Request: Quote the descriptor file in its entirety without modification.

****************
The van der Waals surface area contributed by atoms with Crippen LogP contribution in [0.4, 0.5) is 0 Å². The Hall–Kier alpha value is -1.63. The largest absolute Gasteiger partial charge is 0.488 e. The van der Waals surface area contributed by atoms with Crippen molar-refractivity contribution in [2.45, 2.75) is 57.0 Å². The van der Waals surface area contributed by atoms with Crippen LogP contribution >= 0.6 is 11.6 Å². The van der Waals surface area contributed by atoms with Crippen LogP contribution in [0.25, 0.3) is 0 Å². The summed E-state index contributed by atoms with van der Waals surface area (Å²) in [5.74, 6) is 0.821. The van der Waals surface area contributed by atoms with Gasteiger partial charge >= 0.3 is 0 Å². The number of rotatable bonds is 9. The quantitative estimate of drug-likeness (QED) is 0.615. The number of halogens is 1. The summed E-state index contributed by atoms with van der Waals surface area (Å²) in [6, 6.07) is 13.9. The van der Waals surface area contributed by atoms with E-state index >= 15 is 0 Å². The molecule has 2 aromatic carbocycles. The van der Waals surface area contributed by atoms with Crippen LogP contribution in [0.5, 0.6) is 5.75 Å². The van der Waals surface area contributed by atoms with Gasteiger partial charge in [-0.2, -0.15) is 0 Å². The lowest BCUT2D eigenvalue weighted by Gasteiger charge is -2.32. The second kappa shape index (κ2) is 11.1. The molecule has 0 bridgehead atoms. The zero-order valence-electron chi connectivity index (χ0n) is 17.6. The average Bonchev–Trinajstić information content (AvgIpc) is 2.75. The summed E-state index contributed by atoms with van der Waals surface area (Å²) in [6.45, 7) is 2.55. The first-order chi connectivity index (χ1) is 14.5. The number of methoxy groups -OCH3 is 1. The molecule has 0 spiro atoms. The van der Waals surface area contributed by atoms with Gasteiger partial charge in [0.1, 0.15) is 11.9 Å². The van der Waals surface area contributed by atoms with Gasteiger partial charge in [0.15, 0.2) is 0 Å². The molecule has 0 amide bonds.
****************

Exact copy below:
The van der Waals surface area contributed by atoms with Crippen LogP contribution in [0.4, 0.5) is 0 Å². The Hall–Kier alpha value is -1.63. The largest absolute Gasteiger partial charge is 0.488 e. The van der Waals surface area contributed by atoms with Crippen molar-refractivity contribution in [2.45, 2.75) is 57.0 Å². The van der Waals surface area contributed by atoms with Crippen LogP contribution >= 0.6 is 11.6 Å². The van der Waals surface area contributed by atoms with Crippen LogP contribution in [0.25, 0.3) is 0 Å². The summed E-state index contributed by atoms with van der Waals surface area (Å²) in [5.74, 6) is 0.821. The van der Waals surface area contributed by atoms with Gasteiger partial charge >= 0.3 is 0 Å². The number of rotatable bonds is 9. The quantitative estimate of drug-likeness (QED) is 0.615. The number of halogens is 1. The summed E-state index contributed by atoms with van der Waals surface area (Å²) in [6, 6.07) is 13.9. The van der Waals surface area contributed by atoms with E-state index >= 15 is 0 Å². The molecule has 2 aromatic carbocycles. The van der Waals surface area contributed by atoms with Crippen LogP contribution in [0.5, 0.6) is 5.75 Å². The van der Waals surface area contributed by atoms with Gasteiger partial charge in [-0.2, -0.15) is 0 Å². The lowest BCUT2D eigenvalue weighted by Gasteiger charge is -2.32. The second kappa shape index (κ2) is 11.1. The molecule has 0 bridgehead atoms. The zero-order valence-electron chi connectivity index (χ0n) is 17.6. The average Bonchev–Trinajstić information content (AvgIpc) is 2.75. The summed E-state index contributed by atoms with van der Waals surface area (Å²) in [6.45, 7) is 2.55. The first-order chi connectivity index (χ1) is 14.5. The number of methoxy groups -OCH3 is 1. The molecule has 0 spiro atoms. The van der Waals surface area contributed by atoms with Gasteiger partial charge in [0.1, 0.15) is 11.9 Å². The van der Waals surface area contributed by atoms with Gasteiger partial charge in [0.15, 0.2) is 0 Å². The molecule has 0 amide bonds.